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ATP Oil and Gas (ATPG) is a small-cap oil and gas rework specialist that should be feeling its oats lately. Mainly focused in the Gulf of Mexico (GOM), ATP has been hit hard by the moratorium and permitorium surrounding the oil spill of a year ago. Much maligned by those who hold some of its 32.5% short position and equally touted by those who hold long investments, ATP generates excessive passion from both sides.
ATP, based in Houston, holds leases in the GOM and in the North Sea, along with recently announced negotiations for additional leases off the coast of Israel. Highly leveraged and out of favor with most of Wall Street, ATP is in the most unlikely (according to the shorts) and envious (according to the longs) position, being one of a select few companies to have multiple major permits approved by the Bureau of Ocean Energy Management, Regulation and Enforcement (BOEMRE) since the moratorium was lifted.
The GOM is critical to ATP’s ongoing survival as it represents 62% of potential future production, prior to the Israel announcement of last month. The year-long delay in continuing development of its GOM assets has cost the company about $350 million, and in its leveraged financial condition, has been a very unwelcomed circumstance. However, the company has muddled through the moratorium and is now getting the important life-saving green lights from the Feds to ramp up much needed production.
Investors should be familiar with the drilling permit announced on March 21 for the Titan platform to drill the third of four wells at its Telemark field, and the permit issued last Thursday for completion of the pre-drilled well in its Clipper field. However, many overlook the BOEMRE’s approval issued in January for ATP to resubmit, without an updated SAE, its suspended Canyon Express dry gas well. Management initially commented that drilling of that well will be delayed because the drilling rig left the GOM to find work in Africa after the moratorium was instituted. It could take another year for the rig to return. In addition, with natural gas markets still depressed, there is no real hurry to begin before the contracted rig returns. ATP has also completed a gathering pipeline connection from an existing well since the moratorium has been “lifted”.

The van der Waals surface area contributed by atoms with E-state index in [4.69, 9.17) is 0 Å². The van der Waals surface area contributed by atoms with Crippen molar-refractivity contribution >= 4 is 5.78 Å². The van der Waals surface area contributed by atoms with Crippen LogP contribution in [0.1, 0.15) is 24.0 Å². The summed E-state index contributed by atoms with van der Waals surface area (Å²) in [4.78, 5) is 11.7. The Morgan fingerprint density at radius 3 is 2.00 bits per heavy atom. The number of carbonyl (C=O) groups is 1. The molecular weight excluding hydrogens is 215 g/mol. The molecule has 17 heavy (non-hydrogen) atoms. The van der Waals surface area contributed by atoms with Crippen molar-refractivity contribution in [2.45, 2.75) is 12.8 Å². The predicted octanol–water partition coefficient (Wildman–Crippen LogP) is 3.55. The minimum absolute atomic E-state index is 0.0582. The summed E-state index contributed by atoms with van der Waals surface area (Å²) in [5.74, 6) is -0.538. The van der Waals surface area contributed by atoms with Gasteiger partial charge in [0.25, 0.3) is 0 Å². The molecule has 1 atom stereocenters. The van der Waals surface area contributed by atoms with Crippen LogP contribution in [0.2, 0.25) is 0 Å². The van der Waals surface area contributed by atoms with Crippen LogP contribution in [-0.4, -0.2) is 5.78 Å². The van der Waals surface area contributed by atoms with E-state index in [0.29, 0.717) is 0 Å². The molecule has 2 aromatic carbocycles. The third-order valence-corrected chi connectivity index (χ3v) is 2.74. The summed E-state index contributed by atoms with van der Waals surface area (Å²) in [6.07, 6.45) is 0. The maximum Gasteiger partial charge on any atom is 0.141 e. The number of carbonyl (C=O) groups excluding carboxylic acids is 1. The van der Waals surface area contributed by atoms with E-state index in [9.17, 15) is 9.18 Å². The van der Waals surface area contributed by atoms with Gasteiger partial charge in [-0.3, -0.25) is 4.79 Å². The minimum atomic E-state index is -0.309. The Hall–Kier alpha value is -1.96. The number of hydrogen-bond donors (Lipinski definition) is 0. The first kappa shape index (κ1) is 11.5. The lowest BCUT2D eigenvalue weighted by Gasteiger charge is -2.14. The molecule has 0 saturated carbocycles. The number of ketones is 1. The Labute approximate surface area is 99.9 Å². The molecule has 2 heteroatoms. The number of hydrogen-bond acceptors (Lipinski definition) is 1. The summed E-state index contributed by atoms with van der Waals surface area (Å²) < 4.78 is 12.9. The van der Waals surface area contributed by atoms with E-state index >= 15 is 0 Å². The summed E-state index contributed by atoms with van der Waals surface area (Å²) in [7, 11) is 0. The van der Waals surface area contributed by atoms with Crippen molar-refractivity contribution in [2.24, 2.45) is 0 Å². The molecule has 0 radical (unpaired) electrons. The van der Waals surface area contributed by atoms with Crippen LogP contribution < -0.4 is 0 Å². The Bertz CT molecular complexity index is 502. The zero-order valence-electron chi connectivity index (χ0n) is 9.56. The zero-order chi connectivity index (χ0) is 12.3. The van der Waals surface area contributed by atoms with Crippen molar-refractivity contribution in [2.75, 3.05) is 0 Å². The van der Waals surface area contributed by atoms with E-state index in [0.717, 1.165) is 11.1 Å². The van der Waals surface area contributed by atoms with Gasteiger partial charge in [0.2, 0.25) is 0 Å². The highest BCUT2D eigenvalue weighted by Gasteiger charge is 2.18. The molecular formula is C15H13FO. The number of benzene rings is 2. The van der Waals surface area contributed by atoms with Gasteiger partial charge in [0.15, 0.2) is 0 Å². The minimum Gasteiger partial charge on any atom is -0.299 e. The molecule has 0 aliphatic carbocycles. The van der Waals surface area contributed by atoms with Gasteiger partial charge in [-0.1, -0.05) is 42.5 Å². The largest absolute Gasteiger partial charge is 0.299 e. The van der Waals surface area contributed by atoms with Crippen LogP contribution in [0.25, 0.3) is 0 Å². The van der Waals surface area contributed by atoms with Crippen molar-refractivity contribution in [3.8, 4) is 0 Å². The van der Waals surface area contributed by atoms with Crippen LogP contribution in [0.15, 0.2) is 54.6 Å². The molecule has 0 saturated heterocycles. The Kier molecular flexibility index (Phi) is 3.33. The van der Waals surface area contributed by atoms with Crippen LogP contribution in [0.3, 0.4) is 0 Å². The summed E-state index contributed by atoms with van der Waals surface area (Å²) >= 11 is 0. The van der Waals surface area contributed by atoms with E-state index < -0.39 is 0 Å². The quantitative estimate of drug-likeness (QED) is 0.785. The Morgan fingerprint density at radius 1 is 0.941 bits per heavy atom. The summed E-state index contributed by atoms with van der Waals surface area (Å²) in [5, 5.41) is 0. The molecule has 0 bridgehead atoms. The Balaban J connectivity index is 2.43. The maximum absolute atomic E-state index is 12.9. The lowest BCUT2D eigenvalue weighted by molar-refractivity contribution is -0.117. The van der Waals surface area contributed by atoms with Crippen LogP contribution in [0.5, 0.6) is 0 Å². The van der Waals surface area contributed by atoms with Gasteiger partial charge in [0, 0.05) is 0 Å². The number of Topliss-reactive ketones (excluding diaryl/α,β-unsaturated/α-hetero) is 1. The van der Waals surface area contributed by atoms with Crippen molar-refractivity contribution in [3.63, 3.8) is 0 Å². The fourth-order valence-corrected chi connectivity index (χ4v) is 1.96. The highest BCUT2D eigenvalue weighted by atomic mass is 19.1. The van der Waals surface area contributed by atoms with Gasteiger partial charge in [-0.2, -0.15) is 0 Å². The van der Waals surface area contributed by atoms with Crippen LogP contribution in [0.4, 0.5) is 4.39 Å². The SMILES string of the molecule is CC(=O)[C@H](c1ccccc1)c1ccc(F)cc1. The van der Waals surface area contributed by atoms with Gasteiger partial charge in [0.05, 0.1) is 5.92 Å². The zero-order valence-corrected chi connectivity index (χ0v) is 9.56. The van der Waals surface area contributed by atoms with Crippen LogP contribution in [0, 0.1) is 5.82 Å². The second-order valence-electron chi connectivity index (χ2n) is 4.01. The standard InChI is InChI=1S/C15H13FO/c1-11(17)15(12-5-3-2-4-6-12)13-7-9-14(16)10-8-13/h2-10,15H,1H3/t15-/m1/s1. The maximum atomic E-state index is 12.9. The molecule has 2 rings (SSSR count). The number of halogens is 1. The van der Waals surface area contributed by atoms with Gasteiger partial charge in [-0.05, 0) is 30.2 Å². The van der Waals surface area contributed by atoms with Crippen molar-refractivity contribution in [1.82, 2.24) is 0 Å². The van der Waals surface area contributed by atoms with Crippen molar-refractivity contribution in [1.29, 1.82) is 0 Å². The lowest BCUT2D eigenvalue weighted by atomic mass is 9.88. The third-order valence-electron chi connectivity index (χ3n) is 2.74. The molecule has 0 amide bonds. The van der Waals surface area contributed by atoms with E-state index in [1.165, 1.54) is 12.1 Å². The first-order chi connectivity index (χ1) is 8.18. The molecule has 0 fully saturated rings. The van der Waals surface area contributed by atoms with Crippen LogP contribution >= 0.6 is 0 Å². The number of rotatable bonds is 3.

Why is small-fry ATP getting the nod from the BOEMRE, while competitors multiple times larger still languish, waiting on their first permits? The answer may partially lie in the company’s infrastructure and the foresight of management concerning safety issues.

Its newest production platform with “Lego” drilling capabilities is state-of-the-art. Designed in 2007 and made in the USA, the Titan’s importance to ATP cannot be understated. More on the Titan can be found in an article here. It’s important to remember officials from the BOMRE visited the Titan last summer to review its safety features.

Much of ATP's business model focuses on lower-risk rework of reserves. In these reservoirs, the geophysics is known and permitting should be a bit easier to obtain. Noteworthy activity by BOEMRE since January, per government and industry press releases, and if the well was in the process of being drilled but was suspended pending resubmission of new, updated drilling application:
ATP (ATPG)– One New Drilling Permit; One Complete or Modify Drilling Permit, Suspended; One Pipeline Connection Approval, Suspended; Notification of One Suspended well not needing updated SAE but contracted rig moved offsite
Chevron (NYSE:CVX)– One New Drilling Permit, Suspended
ENI US – One Sidetrack Drilling Permit, Suspended
Exxon (NYSE:XOM)– One New Drilling Permit
Murphy (NYSE:MUR) – One Sidetrack Drilling Permit, Suspended
Noble Energy (NYSE:NBL)– One Bypass and Complete Drilling Permit, Suspended
Petrobras (NYSE:PBR)– One Floating Storage Facility Permit, Suspended
Statoil (NYSE:STO)– One New Drilling Permit, Suspended; One New Drilling Permit
Shell (NYSE:RDS.B)– One New Drilling Permit; One New Exploration Plan